The researchers found that nearly 100 models affected out of major vendors whose firmware disk images they tested could be vulnerable. Many others could also be susceptible. At least millions of routers are at risk. Despite following responsible disclosure practices, only TP-Link has released updates. The other makers have fallen down.
Open says me
The NetUSB case is all too common. Networked hardware, including set-top boxes, Wi-Fi routers and broadband modems provided by telephone, cable, and other television-service companies, is rarely updated to fix security flaws. If a company or its software module provider create updates, most hardware doesn’t notify you of fixes.
I’ve been writing stories for years about these risks, both to educate readers and potentially provide fodder for product managers or others inside companies trying to get the funding or support to have an ongoing path for security upgrades and user notifications. Most mainstream hardware churns so quickly through product options and technical specs that any model you buy is simply dropped from a support path not long after it’s made.
Better brands support products longer, but not as long as they can be useful. Apple’s record on this front is mixed, as I and many others have written. It gets away with dropping support for older but not very old versions of OS X and iOS with security upgrades because it generally offers upgrades to years-old gear and provides fixes for exploits back at least one version.
Because so many Apple product users upgrade to newer OS versions quickly, the exploit target for older users rapidly becomes so small, there’s little incentive for criminals (or even vandals) to go after these old problems.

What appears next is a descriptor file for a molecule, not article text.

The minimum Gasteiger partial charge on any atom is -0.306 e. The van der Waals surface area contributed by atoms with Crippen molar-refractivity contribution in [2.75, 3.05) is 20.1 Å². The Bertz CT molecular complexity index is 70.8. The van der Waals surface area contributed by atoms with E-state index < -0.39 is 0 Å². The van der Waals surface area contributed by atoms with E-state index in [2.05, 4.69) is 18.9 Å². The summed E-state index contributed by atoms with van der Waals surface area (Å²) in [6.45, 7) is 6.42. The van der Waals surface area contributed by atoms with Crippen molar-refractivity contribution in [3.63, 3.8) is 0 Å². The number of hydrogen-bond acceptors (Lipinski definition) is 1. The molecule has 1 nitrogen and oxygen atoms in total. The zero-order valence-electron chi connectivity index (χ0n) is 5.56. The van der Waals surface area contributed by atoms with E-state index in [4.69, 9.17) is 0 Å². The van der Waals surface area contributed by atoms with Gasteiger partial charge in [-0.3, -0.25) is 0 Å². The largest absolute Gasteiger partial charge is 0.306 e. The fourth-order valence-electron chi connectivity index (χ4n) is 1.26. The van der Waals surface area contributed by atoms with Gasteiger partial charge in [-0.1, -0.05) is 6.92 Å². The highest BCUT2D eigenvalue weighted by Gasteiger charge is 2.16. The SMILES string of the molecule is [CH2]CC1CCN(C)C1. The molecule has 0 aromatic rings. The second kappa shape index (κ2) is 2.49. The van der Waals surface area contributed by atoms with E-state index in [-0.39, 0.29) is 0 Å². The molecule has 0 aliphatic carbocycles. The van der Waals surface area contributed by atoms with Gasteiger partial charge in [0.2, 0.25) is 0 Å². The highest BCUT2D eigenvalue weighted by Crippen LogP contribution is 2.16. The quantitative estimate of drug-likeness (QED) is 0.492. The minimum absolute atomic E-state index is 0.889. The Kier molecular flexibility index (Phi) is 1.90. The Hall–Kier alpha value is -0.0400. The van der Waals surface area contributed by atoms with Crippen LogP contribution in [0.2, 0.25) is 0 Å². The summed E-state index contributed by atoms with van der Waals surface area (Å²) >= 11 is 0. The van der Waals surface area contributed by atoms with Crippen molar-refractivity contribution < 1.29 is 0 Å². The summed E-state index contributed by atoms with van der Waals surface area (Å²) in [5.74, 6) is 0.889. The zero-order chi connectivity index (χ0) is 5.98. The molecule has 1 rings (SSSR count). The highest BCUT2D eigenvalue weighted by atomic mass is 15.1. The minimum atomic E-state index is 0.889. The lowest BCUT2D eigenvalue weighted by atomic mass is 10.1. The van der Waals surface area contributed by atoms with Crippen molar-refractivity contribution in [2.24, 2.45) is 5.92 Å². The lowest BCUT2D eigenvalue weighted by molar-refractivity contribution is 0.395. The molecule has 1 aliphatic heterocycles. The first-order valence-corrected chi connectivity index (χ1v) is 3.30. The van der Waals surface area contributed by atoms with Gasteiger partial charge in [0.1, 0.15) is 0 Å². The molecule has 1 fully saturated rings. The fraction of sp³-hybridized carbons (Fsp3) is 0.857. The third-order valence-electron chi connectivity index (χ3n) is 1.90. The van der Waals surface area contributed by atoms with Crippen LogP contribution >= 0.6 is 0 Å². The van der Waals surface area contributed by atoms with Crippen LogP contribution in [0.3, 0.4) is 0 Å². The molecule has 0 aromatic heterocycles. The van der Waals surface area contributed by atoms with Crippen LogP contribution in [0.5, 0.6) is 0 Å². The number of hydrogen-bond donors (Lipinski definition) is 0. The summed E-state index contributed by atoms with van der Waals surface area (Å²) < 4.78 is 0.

Networked devices change the equation, and Apple has a much better track record at patching Wi-Fi routers dating way, way back. Apple’s
chain of firmware updates (including a few stinkers later fixed) for its 802.11n routers allow every Extreme and Time Capsule model it made between 2007 and 2013 to be upgraded. The introduction of 802.11ac in mid-2013 started a new chain, but I still expect firmware updates if security flaws are discovered in the older devices. (The last 802.11n update for them was in 2013 after the 802.11ac base stations had shipped.)
By default, AirPort Utility on every computer on which it’s installed will alert you to new firmware and other potential security issues on Apple base stations unless you disable those notices. This is also a great way to push people towards updates.
There’s no central body in the hardware industry nor in most countries a regulator responsible for ensuring updates are made available and distributed. It’s entirely up to the companies making it unless fraud or other criminal matters are concerned, in which case agencies like America’s FTC or FCC can get involved, depending on the product, and compel updates or sue to force them.
It’s a sad problem for consumers who are the victims of these practices, and I expect I’ll be writing about this again and again and again until some set of collective responsibility emerges—or a sufficient liability becomes exposed.